Thanks to all who attended last week’s webinar on SEO for blogs, let by LexBlog CEO Kevin O’Keefe and Client Services Director Lyda Hawes.

Kevin and Lyda discussed the importance of clear titles, linking, and developing a strong social network; why the most important search result is your name; and how to grab the low-hanging

We all know the acronym SEO — Search Engine Optimization — but what does it really mean? How can having a better understanding of SEO improve your blog’s traffic and readership?

On Thursday, January 20 at 12 p.m. EST / 9 a.m. PST, LexBlog CEO Kevin O’Keefe and Client Services Director Lyda Hawes will

Last week’s webinar on Effective Blog Writing for Search Engine Optimization drew over 150 attendees, many of whom stayed through despite some delay and technical difficulties.

We’ve been able to re-do the screencast and recording of this webinar for those who couldn’t attend, or for those who wanted to revisit some of the topics discussed.

If you’re a part of the online conversation, you know it’s hard to escape the term “SEO” – search engine optimization.

There’s nothing wrong with wanting to appear high in searches for your topic. But how do you do it without sacrificing quality content and productive engagement? Keyword stuffing or trying to outwit the search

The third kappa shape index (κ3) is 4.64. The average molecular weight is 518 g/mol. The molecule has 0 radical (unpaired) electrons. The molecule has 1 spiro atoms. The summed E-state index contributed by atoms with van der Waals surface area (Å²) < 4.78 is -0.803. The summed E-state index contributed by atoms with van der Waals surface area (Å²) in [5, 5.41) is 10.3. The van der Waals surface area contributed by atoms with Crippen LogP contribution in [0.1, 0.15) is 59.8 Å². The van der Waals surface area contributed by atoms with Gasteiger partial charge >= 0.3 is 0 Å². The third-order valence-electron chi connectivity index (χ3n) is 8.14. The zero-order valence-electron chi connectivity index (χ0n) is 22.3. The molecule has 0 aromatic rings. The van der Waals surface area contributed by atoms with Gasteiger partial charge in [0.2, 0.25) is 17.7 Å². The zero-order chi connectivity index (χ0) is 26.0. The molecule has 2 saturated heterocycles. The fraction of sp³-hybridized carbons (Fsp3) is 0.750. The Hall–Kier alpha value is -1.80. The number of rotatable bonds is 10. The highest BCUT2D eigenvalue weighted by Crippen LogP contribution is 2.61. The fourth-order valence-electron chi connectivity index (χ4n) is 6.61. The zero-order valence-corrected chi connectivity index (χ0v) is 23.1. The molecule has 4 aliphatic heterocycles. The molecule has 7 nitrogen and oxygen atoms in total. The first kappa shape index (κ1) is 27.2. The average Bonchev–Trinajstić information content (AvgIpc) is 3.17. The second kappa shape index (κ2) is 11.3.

I’m coming to believe that social media performance is more important in drawing traffic to your law blog than any search engine optimization (SEO) you may do. Traffic drawn via social media is also better traffic for you.

Two reasons. One, you draw more traffic to your law blog through the effective use of social

LexBlog’s VP of Client Development, Kevin McKeown, asked me this morning how I bring lawyers down from their SEO fixation. Thought I’d share with you what I shot to McKeown.

Lawyers addicted to SEO are like crack cocaine addicts who need to get their fix. Don’t care how, from whom, or at what price.

FindLaw selling links SEOIn comments on this blog and throughout the blogosphere FindLaw cronies have been denying misconduct in the FindLaw selling links debacle. When the cronies realize they’re on the short end of the argument, they just fall back on ‘you’re just bloggers, you spread rumors, this is why few bloggers are trusted, there’s no proof…’